In the Paradigm Shift you have a choice from five classes: Commando (Warrior), Ravager (Black Mage), Medic (White Mage), Sentinel (Guardian), Synergist (Buffer), and Saboteur (De-Buffer). Each class has its own strength and weaknesses but Final Fantasy XIII-2 balances them out quiet well like XIII. Customizing the Paradigms is one of the most comprehensive parts of the game. This gives you the option to make tactical choices as you fight against field monsters to gigantic boss battles. One of the biggest enhancements to XIII-2 is the addition of monster capture. Capturing and training monsters adds a certain amount of depth to the paradigm system with possibilities almost limitless. Every monster has its own class, which I listened above already. Think of it like Final Fantasy crossed with a little bit of pokemon flair.
The crystarium set up has also been improved from XIII-2s’ predecessor. This is the level up system that was implemented to help organize and customize your characters. Like XIII, the crystarium has the same set up but without the linear fixed setting. This time around you can “train” as much to your heart is content, racking up crystarium points (experience points) to level the six different classes of both Noel and Serah. A strategic twist is thrown into the mix with the addition of monsters, which only acquire one class trait per monster. Monsters do not gain experience; instead they level via monster enhancement items which you collect from battles and treasure spheres.
Another interesting thing about XIII-2 was the fact that you time traveled in a timeline called the Historia Crux which is a challenge and a pain in itself. The main objective was to jump from time space to time space fixing “paradox” phenomenon and collect items called fragments to move forward. It was defiantly an interesting plot twist that seemed to fix the linearity of the first game. However, this left me utterly confused most of the time because you would do something then go back in time once again to undo what you had done previously. Progressing though the game is somewhat awkward most of the time, since some of the characters can be quite laughable at times. You will meet several familiar faces though out the game and too many plot twists to count. The game also continues after the credits roll, to introduce the challenge of unlocking all the paradox endings. I don’t want to spoil anymore than I have to but all I have to say is: Happy fragment hunting!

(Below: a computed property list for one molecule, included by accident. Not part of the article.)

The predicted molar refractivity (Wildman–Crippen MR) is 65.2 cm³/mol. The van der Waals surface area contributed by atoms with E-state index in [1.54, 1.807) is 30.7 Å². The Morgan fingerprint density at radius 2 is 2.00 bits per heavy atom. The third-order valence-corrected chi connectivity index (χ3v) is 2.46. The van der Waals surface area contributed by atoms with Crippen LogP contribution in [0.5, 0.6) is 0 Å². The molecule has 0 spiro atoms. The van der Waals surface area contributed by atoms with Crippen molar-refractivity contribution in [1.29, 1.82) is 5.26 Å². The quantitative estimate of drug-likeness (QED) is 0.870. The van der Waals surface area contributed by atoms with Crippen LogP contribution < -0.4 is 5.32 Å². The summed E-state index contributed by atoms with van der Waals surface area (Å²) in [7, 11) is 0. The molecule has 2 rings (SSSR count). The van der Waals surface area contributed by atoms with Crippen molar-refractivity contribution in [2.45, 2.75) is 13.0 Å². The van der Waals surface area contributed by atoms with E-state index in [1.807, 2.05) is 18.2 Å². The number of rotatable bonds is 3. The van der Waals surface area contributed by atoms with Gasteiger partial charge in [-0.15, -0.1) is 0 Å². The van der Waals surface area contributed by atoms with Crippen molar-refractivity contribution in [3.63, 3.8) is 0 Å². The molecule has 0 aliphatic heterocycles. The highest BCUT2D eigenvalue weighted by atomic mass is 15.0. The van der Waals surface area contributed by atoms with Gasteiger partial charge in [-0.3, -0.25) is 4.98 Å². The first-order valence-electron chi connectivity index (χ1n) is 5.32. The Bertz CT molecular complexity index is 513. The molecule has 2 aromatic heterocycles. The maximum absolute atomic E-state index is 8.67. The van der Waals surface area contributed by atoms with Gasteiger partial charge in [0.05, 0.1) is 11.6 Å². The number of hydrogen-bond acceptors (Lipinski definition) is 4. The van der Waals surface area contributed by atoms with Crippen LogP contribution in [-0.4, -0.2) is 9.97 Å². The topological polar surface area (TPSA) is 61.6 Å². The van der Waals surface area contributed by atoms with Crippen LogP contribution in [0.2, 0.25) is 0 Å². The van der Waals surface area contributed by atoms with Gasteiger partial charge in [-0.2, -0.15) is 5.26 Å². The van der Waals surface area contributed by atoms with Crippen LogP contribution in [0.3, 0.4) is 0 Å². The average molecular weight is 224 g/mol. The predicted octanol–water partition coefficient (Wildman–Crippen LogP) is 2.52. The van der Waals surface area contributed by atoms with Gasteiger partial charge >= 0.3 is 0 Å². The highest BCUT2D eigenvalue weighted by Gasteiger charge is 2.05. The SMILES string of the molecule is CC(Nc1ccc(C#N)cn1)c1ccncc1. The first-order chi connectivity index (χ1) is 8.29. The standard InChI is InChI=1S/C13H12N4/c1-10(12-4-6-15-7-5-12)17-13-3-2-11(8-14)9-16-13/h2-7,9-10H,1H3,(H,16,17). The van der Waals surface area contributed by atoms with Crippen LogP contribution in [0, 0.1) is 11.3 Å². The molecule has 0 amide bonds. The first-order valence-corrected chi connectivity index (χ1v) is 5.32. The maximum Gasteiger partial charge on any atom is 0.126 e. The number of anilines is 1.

XIII-2 thrived off of the community, with each imperfection XIII had, XIII-2 had seemed to fix. It’s not tough to say the game is far from perfect but has enough content to keep you entertained for hours. While based upon an improvement, Square has seemed to forgotten what made Final Fantasy what it is. Final Fantasy is one of those games that are supposed to be burned to the back of your mind. With a compelling story, memorable characters, intensive combat styles, breathtaking graphics, and those occasional moments that bring a tear or two to your eyes. Final Fantasy XIII & XIII-2 haven’t seemed to live up to many of their predecessors, which is sad.
Overall XIII-2 is a solid experience for any RPG enthusiast; essentially those who are addicted to pokemon and are fans of catchy J-pop music. Its a few elements short of what the Final Fantasy series stands for, however shines through on many different aspects. Square added just enough polish to the game play to keep you hooked and coming back for more. Only if the story and the character’s where brought up to the level of the game play, like it was in many of the Final Fantasy titles we grew up with, this could have been a masterpiece. If you’re truly a fan of the series though, keep giving Square the support to make games we can all remember for the years to come. XIII and XIII-2 are just the stepping stone in the HD era of Final Fantasy; this is just the beginning.